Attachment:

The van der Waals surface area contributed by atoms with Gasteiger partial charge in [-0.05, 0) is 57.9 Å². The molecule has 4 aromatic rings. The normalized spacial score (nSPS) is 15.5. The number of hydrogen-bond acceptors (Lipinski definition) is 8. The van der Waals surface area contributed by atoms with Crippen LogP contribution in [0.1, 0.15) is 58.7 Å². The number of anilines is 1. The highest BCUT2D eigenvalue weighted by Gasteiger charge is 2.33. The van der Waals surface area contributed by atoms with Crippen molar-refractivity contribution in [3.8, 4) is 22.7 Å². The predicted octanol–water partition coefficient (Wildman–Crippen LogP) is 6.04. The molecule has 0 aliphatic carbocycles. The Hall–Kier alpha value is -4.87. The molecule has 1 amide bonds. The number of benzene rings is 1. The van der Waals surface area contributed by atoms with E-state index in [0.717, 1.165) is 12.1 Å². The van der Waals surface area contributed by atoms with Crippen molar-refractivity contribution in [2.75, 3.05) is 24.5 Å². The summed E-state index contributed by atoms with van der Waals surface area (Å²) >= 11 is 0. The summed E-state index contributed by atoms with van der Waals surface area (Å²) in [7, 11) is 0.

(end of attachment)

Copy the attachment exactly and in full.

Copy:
The van der Waals surface area contributed by atoms with Gasteiger partial charge in [-0.05, 0) is 57.9 Å². The molecule has 4 aromatic rings. The normalized spacial score (nSPS) is 15.5. The number of hydrogen-bond acceptors (Lipinski definition) is 8. The van der Waals surface area contributed by atoms with Crippen LogP contribution in [0.1, 0.15) is 58.7 Å². The number of anilines is 1. The highest BCUT2D eigenvalue weighted by Gasteiger charge is 2.33. The van der Waals surface area contributed by atoms with Crippen molar-refractivity contribution in [3.8, 4) is 22.7 Å². The predicted octanol–water partition coefficient (Wildman–Crippen LogP) is 6.04. The molecule has 0 aliphatic carbocycles. The Hall–Kier alpha value is -4.87. The molecule has 1 amide bonds. The number of benzene rings is 1. The van der Waals surface area contributed by atoms with E-state index in [0.717, 1.165) is 12.1 Å². The van der Waals surface area contributed by atoms with Crippen molar-refractivity contribution in [2.75, 3.05) is 24.5 Å². The summed E-state index contributed by atoms with van der Waals surface area (Å²) >= 11 is 0. The summed E-state index contributed by atoms with van der Waals surface area (Å²) in [7, 11) is 0.